avatar-link: 43
button: 120
buttons: 45
byline-container: 45
channel-name: 44
container: 51
content: 49
details: 43
dismissable: 46
dismissed: 46
dismissed-content: 43
hover-overlays: 45
img: 90
menu: 50
meta: 44
metadata: 44
metadata-line: 43
mouseover-overlay: 45
overlays: 45
repeat: 36
separator: 43
text: 49
text-container: 44
thumbnail: 46
tooltip: 80
top-level-buttons: 45
video-title: 43
video-title-link: 43

Other sites that use the same id more than once include Amazon.com, ebay.com, expedia.com, cnn.com

clearly ids are just another piece of metadata on an element.

getElementById is pretty much obsolete. You can use querySelectorAll for all elements or querySelector for the first, regardless of selector so if you want all elements with id foo then

document.querySelectorAll('#foo')  // returns all elements with id="foo"

where as if you want only the first element use querySelector

document.querySelector('#foo')  // returns the first element with id="foo"
document.querySelector('.foo')  // returns the first element with class "foo"
document.querySelector('foo')   // returns the first <foo> element
document.querySelector('foo .foo #foo') // returns the first element with
                                        // id="foo" that has an ancestor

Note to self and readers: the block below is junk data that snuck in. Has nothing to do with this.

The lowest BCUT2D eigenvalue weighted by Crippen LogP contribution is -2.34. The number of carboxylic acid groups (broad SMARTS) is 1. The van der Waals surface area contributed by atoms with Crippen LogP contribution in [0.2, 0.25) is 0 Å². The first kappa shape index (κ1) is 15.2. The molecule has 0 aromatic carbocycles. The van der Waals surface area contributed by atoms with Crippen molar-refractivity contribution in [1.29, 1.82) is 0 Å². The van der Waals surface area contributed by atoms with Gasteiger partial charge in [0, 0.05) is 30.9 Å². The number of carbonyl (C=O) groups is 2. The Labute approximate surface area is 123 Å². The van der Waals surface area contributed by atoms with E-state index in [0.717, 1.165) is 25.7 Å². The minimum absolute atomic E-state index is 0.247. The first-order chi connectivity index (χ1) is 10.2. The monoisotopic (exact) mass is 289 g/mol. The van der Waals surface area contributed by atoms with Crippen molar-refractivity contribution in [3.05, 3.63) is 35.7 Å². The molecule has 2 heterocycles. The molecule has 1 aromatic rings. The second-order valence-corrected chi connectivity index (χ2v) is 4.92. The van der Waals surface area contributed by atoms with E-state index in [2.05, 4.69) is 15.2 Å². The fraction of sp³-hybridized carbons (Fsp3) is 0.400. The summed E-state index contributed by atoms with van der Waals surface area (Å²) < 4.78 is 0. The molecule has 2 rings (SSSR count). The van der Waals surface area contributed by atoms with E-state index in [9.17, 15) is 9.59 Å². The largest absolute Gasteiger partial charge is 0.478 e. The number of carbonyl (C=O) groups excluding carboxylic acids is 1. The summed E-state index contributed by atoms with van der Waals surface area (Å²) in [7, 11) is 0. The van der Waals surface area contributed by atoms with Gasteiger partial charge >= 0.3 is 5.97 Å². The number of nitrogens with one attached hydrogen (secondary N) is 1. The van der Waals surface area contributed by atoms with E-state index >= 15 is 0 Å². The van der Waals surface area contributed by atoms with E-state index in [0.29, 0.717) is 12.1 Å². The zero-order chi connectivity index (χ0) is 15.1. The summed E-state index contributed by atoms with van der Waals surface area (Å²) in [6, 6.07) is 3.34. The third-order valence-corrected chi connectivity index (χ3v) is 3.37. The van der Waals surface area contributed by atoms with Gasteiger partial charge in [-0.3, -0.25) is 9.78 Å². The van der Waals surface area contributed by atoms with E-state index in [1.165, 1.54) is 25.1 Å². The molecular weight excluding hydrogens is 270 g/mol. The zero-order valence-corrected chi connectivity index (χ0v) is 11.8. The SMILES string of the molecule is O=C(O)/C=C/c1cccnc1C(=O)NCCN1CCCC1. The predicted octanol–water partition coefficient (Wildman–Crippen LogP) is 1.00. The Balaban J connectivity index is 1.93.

// with class "foo" who has an
                                        // ancestor <foo> element.

And we can see that using selectors we can find different elements with the same id.

function addClick(selector, add) {
  document.querySelector(selector).addEventListener('click', function() {
    const e = this.parentElement.querySelector('#value');
    e.textContent = parseInt(e.textContent) + add;
  });
}
addClick('.e #foo', 1);
addClick('.f #foo', 10);
body { font-size: x-large; font-weight: bold; }
.a #foo { color: red; }
.b #foo { color: green; }
div:nth-child(3) #foo { color: blue; }
#foo { color: purple }
<div class="a"><span id="foo">a</span></div>
<div class="b"><span id="foo">b</span></div>
<div><span id="foo">c</span></div>
<span id="foo">d</span>
<div class="e"><button type="button" id="foo">+1</button>: <span id="value">0</span></div>
<div class="f"><button type="button" id="foo">+10</button>: <span id="value">0</span></div>

Where it matters that id is unique

  • <a> tags can reference ids as in <a href="#foo">. Clicking it will jump the document to the first element with id="foo". Similarly the hash tag in the URL which is effectively the same feature.

  • <label> tags have a for attribute that specifies which element they are labeling by id. Clicking the label clicks/activates/give-the-focus-to the corresponding element. The label will only affect the first element with a matching id

Otherwise, id is just another tool in your toolbox.

Solution 8

SLaks answer is correct, but as an addendum note that the x/html specs specify that all ids must be unique within a (single) html document. Although it's not exactly what the op asked, there could be valid instances where the same id is attached to different entities across multiple pages.

Example:

(served to modern browsers) article#main-content {styled one way}
(served to legacy) div#main-content {styled another way}

Probably an antipattern though. Just leaving here as a devil's advocate point.

Solution 9